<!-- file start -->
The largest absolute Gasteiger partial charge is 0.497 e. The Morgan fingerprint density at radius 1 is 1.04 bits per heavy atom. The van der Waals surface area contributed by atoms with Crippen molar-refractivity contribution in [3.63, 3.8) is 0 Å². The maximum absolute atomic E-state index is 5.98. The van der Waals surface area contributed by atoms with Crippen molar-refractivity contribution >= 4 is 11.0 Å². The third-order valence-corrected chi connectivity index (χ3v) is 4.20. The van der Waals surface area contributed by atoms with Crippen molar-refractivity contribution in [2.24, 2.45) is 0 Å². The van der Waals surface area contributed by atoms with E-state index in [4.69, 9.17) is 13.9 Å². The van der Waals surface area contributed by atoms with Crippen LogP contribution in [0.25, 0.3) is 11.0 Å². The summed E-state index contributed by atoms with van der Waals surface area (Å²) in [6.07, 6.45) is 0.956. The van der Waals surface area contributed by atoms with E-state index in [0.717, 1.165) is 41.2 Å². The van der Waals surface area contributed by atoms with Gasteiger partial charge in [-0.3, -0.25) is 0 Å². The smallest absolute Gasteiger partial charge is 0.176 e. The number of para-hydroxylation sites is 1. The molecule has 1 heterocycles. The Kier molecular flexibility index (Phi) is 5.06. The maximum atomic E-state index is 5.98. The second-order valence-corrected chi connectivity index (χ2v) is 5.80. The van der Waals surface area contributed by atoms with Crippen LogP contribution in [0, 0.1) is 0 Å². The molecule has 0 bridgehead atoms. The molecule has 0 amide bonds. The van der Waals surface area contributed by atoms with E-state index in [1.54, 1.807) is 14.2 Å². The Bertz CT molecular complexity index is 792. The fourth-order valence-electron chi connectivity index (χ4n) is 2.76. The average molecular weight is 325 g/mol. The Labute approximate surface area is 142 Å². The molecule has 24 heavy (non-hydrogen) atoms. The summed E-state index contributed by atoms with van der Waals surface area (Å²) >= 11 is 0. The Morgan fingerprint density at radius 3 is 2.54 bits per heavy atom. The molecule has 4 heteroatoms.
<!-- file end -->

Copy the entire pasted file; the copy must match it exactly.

The largest absolute Gasteiger partial charge is 0.497 e. The Morgan fingerprint density at radius 1 is 1.04 bits per heavy atom. The van der Waals surface area contributed by atoms with Crippen molar-refractivity contribution in [3.63, 3.8) is 0 Å². The maximum absolute atomic E-state index is 5.98. The van der Waals surface area contributed by atoms with Crippen molar-refractivity contribution >= 4 is 11.0 Å². The third-order valence-corrected chi connectivity index (χ3v) is 4.20. The van der Waals surface area contributed by atoms with Crippen molar-refractivity contribution in [2.24, 2.45) is 0 Å². The van der Waals surface area contributed by atoms with E-state index in [4.69, 9.17) is 13.9 Å². The van der Waals surface area contributed by atoms with Crippen LogP contribution in [0.25, 0.3) is 11.0 Å². The summed E-state index contributed by atoms with van der Waals surface area (Å²) in [6.07, 6.45) is 0.956. The van der Waals surface area contributed by atoms with E-state index in [0.717, 1.165) is 41.2 Å². The van der Waals surface area contributed by atoms with Gasteiger partial charge in [-0.3, -0.25) is 0 Å². The smallest absolute Gasteiger partial charge is 0.176 e. The number of para-hydroxylation sites is 1. The molecule has 1 heterocycles. The Kier molecular flexibility index (Phi) is 5.06. The maximum atomic E-state index is 5.98. The second-order valence-corrected chi connectivity index (χ2v) is 5.80. The van der Waals surface area contributed by atoms with Crippen LogP contribution in [0, 0.1) is 0 Å². The molecule has 0 bridgehead atoms. The molecule has 0 amide bonds. The van der Waals surface area contributed by atoms with E-state index in [1.54, 1.807) is 14.2 Å². The Bertz CT molecular complexity index is 792. The fourth-order valence-electron chi connectivity index (χ4n) is 2.76. The average molecular weight is 325 g/mol. The Labute approximate surface area is 142 Å². The molecule has 24 heavy (non-hydrogen) atoms. The summed E-state index contributed by atoms with van der Waals surface area (Å²) >= 11 is 0. The Morgan fingerprint density at radius 3 is 2.54 bits per heavy atom. The molecule has 4 heteroatoms.